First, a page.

"Over the next couple of weeks when we find the chemical weapons this guy was amassing, the fact that this war was attacked by the left and so the right was so vindicated, I think, really means that the left is going to have to hang its head for three or four more years."
(Fox News Channel's Dick Morris, 4/9/03)
"This has been a tough war for commentators on the American left. To hope for defeat meant cheering for Saddam Hussein. To hope for victory meant cheering for President Bush. The toppling of Mr. Hussein, or at least a statue of him, has made their arguments even harder to defend. Liberal writers for ideologically driven magazines like The Nation and for less overtly political ones like The New Yorker did not predict a defeat, but the terrible consequences many warned of have not happened. Now liberal commentators must address the victory at hand and confront an ascendant conservative juggernaut that asserts United States might can set the world right."
(New York Times reporter David Carr, 4/16/03)
"Well, the hot story of the week is victory.... The Tommy Franks-Don Rumsfeld battle plan, war plan, worked brilliantly, a three-week war with mercifully few American deaths or Iraqi civilian deaths.... There is a lot of work yet to do, but all the naysayers have been humiliated so far.... The final word on this is, hooray."
(Fox News Channel's Morton Kondracke, 4/12/03)
"Some journalists, in my judgment, just can't stand success, especially a few liberal columnists and newspapers and a few Arab reporters."
(CNN's Lou Dobbs, 4/14/03)
"Sean Penn is at it again. The Hollywood star takes out a full-page ad out in the New York Times bashing George Bush. Apparently he still hasn't figured out we won the war."
(MSNBC's Joe Scarborough, 5/30/03)
"This will be no war -- there will be a fairly brief and ruthless military intervention.... The president will give an order. [The attack] will be rapid, accurate and dazzling.... It will be greeted by the majority of the Iraqi people as an emancipation. And I say, bring it on."
(Christopher Hitchens, in a 1/28/03 debate-- cited in the Observer, 3/30/03)
"I will bet you the best dinner in the gaslight district of San Diego that military action will not last more than a week. Are you willing to take that wager?"
(Fox News Channel's Bill O'Reilly, 1/29/03)
"It won't take weeks. You know that, professor. Our military machine will crush Iraq in a matter of days and there's no question that it will."
(Fox News Channel's Bill O'Reilly, 2/10/03)
"There's no way. There's absolutely no way. They may bomb for a matter of weeks, try to soften them up as they did in Afghanistan. But once the United States and Britain unleash, it's maybe hours. They're going to fold like that."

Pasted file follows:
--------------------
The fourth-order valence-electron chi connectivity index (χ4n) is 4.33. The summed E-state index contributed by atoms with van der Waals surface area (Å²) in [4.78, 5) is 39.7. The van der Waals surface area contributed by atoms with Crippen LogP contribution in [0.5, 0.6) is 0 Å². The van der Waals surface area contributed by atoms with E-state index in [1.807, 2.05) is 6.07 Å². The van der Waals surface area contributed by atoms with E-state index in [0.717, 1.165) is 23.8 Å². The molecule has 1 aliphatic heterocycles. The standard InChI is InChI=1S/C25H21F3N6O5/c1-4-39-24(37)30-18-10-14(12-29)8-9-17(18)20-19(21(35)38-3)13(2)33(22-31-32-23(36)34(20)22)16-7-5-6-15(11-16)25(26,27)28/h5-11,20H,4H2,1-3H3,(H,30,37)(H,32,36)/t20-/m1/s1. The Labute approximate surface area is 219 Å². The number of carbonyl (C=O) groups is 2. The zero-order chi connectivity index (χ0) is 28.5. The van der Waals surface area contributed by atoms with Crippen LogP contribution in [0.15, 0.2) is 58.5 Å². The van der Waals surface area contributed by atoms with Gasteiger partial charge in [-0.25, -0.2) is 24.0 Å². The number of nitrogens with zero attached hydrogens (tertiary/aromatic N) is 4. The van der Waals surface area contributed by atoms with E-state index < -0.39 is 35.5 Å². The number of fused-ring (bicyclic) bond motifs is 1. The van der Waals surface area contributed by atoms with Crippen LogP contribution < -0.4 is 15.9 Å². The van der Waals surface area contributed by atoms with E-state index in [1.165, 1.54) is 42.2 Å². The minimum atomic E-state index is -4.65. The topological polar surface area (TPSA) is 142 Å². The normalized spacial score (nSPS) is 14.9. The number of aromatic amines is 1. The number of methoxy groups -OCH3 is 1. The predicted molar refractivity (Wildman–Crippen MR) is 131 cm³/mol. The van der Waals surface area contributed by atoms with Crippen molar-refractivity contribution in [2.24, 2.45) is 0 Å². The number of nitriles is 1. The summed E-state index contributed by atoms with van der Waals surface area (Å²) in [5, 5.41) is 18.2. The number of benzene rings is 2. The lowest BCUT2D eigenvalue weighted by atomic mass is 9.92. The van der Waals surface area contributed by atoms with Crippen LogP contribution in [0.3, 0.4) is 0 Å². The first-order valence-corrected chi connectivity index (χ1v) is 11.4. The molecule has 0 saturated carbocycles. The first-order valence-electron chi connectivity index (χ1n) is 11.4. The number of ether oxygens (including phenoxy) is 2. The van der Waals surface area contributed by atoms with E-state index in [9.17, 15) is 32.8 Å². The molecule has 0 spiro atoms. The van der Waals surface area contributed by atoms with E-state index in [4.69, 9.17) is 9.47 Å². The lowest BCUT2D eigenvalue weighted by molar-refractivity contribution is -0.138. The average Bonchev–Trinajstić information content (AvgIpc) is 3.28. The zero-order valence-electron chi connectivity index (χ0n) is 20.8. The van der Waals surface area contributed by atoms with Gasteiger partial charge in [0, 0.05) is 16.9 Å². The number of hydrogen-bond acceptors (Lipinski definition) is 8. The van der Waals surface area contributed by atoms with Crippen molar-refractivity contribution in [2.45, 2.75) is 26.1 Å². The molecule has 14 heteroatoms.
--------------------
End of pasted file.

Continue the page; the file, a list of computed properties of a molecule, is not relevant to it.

(Fox News Channel's Bill O'Reilly, 2/10/03)
"He [Saddam Hussein] actually thought that he could stop us and win the debate worldwide. But he didn't--he didn't bargain on a two- or three week war. I actually thought it would be less than two weeks."
(NBC reporter Fred Francis, Chris Matthews Show, 4/13/03)
Weapons of Mass Destruction
NPR's Mara Liasson: Where there was a debate about whether or not Iraq had these weapons of mass destruction and whether we can find it...
Brit Hume: No, there wasn't. Nobody seriously argued that he didn't have them beforehand. Nobody.
(Fox News Channel, April 6, 2003)
"Speaking to the U.N. Security Council last week, Secretary of State Colin Powell made so strong a case that Iraqi dictator Saddam Hussein is in material breach of U.N. resolutions that only the duped, the dumb and the desperate could ignore it."
(Cal Thomas, syndicated column, 2/12/03)
"Saddam could decide to take Baghdad with him. One Arab intelligence officer interviewed by Newsweek spoke of 'the green mushroom' over Baghdad--the modern-day caliph bidding a grotesque bio-chem farewell to the land of the living alongside thousands of his subjects as well as his enemies. Saddam wants to be remembered. He has the means and the demonic imagination. It is up to U.S. armed forces to stop him before he can achieve notoriety for all time."
"Chris, more than anything else, real vindication for the administration. One, credible evidence of weapons of mass destruction. Two, you know what? There were a lot of terrorists here, really bad guys. I saw them."
(MSNBC reporter Bob Arnot, 4/9/03)
"Even in the flush of triumph, doubts will be raised. Where are the supplies of germs and poison gas and plans for nukes to justify pre-emption? (Freed scientists will lead us to caches no inspectors could find.) What about remaining danger from Baathist torturers and war criminals forming pockets of resistance and plotting vengeance? (Their death wish is our command.)"
(New York Times' William Safire, 4/10/03)